California may be on the precipice of a seismic change in the standards governing the admissibility of expert witness testimony. While the state has not altered its requirement of admitting expert testimony so long as it is “generally accepted,” in a recent case1, the California Supreme Court rejected the testimony of a CPA/Attorney expert who utilized a market share approach to lost profit damages because the methodology had been used in complicated patent cases, antitrust cases, and unfair competition cases.” In other words, this approach was not novel.


So why did the California Supreme Court affirm the lower court’s decision not to permit the expert witness testimony? It was too speculative. Not that it wasn’t “generally accepted,” but that the results of the expert’s approach were too speculative.

While this isn’t a definitive indication that the California Supreme Court is ready to adopt the Daubert standard, it could be the start. In Daubert v. Merrell Pharmaceuticals, Inc, 505 U.S. 579, 113 S. Ct. 2786, 125 L. Ed. 2d 469, 1993, the U. S. Supreme Court applied a multifactor approach in determining whether an expert witness’s testimony was admissible. The approach required that federal district courts make a preliminary determination of whether the theory or technique has been tested, whether it has been subjected to peer review, the court must be made aware of its known or potential error rate, and whether it has attracted widespread acceptance within a relevant scientific community.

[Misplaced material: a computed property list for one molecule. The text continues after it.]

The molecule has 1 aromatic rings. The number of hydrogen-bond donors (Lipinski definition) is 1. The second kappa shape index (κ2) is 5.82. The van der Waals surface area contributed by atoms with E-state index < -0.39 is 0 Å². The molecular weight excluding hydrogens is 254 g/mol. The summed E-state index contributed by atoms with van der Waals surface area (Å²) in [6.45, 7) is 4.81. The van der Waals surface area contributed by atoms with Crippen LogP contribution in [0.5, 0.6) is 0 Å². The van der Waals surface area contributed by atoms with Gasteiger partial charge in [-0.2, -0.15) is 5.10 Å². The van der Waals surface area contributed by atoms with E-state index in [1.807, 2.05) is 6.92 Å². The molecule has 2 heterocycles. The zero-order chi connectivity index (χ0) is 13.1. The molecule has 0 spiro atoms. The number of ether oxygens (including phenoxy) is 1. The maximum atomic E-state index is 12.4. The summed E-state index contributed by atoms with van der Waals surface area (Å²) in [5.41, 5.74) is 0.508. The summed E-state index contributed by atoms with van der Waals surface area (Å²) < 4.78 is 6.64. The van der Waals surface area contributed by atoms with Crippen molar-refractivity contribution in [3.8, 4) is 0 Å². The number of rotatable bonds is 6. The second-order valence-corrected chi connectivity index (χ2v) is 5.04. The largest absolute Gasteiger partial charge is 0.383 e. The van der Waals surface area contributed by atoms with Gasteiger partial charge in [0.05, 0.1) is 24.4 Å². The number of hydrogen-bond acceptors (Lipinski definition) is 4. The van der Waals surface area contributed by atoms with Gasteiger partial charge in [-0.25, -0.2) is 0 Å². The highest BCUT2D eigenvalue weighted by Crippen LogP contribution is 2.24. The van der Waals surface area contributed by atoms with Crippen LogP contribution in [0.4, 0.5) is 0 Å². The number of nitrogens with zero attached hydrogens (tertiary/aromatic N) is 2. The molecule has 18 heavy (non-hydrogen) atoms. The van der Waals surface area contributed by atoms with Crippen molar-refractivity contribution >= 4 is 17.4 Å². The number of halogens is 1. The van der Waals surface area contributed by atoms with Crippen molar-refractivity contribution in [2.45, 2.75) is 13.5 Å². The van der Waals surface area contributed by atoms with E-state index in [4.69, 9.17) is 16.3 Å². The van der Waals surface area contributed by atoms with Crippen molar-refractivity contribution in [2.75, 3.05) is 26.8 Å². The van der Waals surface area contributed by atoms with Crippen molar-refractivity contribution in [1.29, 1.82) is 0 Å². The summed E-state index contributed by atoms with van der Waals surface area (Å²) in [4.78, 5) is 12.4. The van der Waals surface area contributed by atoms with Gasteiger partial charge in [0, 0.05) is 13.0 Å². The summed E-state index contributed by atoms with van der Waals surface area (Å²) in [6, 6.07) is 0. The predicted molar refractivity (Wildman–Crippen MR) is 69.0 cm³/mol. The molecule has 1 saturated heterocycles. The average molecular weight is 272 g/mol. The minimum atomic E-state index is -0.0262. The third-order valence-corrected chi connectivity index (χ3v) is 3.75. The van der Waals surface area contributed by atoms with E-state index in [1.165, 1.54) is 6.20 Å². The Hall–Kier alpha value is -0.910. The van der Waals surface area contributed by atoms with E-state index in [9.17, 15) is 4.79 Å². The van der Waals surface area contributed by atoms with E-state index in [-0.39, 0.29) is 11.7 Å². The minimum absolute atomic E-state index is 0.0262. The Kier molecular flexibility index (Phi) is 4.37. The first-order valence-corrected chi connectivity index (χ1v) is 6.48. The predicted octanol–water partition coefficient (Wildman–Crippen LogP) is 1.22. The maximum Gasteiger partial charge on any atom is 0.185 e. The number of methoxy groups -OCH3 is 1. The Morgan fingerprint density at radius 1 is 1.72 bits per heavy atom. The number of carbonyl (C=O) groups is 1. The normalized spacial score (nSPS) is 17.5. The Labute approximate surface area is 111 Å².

The requirements of peer review, error rate analysis and widespread acceptance are certainly more restrictive than “generally accepted.” With the case mentioned, the California Supreme Court may be ready to follow the U.S. Supreme Court’s lead and increase the minimum requirements in qualifying experts and their theories.

Which begs the question: how do you determine whether your expert witness and his/her theories will be admissible? Your best bet is to rely upon the resume and expertise of your expert to inform you of the current state of affairs within his field of expertise. And the most comforting solution is a simple one: use tried and true experts witnesses; experts who have been “field tested” in court.

When you interview an expert witness, make sure that your expert knows the difference between generally acceptable and widespread acceptance. For though the standards haven’t been changed, you don’t want your case to be the one that everyone cites as the opinion that changed the standards. Be ahead of the curve. Meet the higher standards before they’re adopted, not after.

Start using expert witnesses who can already withstand the approaching higher standards of appellate review that seem to be just over the horizon.

By: Ian Heller, J.D.

Case referenced: (Case No. S191500, 11/26/12),